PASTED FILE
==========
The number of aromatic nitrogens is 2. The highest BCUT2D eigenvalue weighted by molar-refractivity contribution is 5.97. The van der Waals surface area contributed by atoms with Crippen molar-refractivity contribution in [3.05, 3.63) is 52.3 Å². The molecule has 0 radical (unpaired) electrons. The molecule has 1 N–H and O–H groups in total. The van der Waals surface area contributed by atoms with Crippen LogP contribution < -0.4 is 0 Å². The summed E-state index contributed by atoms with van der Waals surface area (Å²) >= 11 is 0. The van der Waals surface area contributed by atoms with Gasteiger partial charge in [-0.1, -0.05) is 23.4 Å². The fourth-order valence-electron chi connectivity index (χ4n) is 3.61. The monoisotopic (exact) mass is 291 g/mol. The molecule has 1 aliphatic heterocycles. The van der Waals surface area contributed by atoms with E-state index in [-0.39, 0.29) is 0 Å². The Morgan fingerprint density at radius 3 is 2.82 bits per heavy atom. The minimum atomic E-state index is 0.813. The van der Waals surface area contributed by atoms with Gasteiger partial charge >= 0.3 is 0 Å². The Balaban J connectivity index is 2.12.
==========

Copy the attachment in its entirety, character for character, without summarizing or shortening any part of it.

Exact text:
The number of aromatic nitrogens is 2. The highest BCUT2D eigenvalue weighted by molar-refractivity contribution is 5.97. The van der Waals surface area contributed by atoms with Crippen molar-refractivity contribution in [3.05, 3.63) is 52.3 Å². The molecule has 0 radical (unpaired) electrons. The molecule has 1 N–H and O–H groups in total. The van der Waals surface area contributed by atoms with Crippen LogP contribution < -0.4 is 0 Å². The summed E-state index contributed by atoms with van der Waals surface area (Å²) >= 11 is 0. The van der Waals surface area contributed by atoms with Gasteiger partial charge in [-0.1, -0.05) is 23.4 Å². The fourth-order valence-electron chi connectivity index (χ4n) is 3.61. The monoisotopic (exact) mass is 291 g/mol. The molecule has 1 aliphatic heterocycles. The van der Waals surface area contributed by atoms with E-state index in [-0.39, 0.29) is 0 Å². The Morgan fingerprint density at radius 3 is 2.82 bits per heavy atom. The minimum atomic E-state index is 0.813. The van der Waals surface area contributed by atoms with Gasteiger partial charge >= 0.3 is 0 Å². The Balaban J connectivity index is 2.12.